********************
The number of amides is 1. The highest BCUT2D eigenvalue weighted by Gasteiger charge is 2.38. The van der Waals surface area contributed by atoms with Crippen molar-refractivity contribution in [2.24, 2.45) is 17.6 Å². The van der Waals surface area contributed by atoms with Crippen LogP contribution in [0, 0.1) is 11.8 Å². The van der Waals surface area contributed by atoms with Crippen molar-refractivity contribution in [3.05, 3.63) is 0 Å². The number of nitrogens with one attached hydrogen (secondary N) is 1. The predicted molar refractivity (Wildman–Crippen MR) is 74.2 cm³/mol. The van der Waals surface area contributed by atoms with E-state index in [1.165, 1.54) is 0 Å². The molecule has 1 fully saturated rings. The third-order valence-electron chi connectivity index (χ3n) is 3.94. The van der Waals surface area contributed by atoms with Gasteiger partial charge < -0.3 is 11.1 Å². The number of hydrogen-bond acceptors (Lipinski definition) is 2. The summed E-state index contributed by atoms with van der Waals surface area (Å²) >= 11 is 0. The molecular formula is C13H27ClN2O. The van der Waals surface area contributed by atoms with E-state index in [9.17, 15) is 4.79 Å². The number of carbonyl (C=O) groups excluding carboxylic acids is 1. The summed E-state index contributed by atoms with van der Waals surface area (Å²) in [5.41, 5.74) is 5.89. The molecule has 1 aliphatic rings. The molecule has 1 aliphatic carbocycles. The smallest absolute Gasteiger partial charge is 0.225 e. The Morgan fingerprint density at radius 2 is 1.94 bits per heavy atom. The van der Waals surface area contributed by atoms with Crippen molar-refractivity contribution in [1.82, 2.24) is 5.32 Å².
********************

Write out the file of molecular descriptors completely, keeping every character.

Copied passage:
The number of amides is 1. The highest BCUT2D eigenvalue weighted by Gasteiger charge is 2.38. The van der Waals surface area contributed by atoms with Crippen molar-refractivity contribution in [2.24, 2.45) is 17.6 Å². The van der Waals surface area contributed by atoms with Crippen LogP contribution in [0, 0.1) is 11.8 Å². The van der Waals surface area contributed by atoms with Crippen molar-refractivity contribution in [3.05, 3.63) is 0 Å². The number of nitrogens with one attached hydrogen (secondary N) is 1. The predicted molar refractivity (Wildman–Crippen MR) is 74.2 cm³/mol. The van der Waals surface area contributed by atoms with E-state index in [1.165, 1.54) is 0 Å². The molecule has 1 fully saturated rings. The third-order valence-electron chi connectivity index (χ3n) is 3.94. The van der Waals surface area contributed by atoms with Gasteiger partial charge < -0.3 is 11.1 Å². The number of hydrogen-bond acceptors (Lipinski definition) is 2. The summed E-state index contributed by atoms with van der Waals surface area (Å²) >= 11 is 0. The molecular formula is C13H27ClN2O. The van der Waals surface area contributed by atoms with E-state index in [9.17, 15) is 4.79 Å². The number of carbonyl (C=O) groups excluding carboxylic acids is 1. The summed E-state index contributed by atoms with van der Waals surface area (Å²) in [5.41, 5.74) is 5.89. The molecule has 1 aliphatic rings. The molecule has 1 aliphatic carbocycles. The smallest absolute Gasteiger partial charge is 0.225 e. The Morgan fingerprint density at radius 2 is 1.94 bits per heavy atom. The van der Waals surface area contributed by atoms with Crippen molar-refractivity contribution in [1.82, 2.24) is 5.32 Å².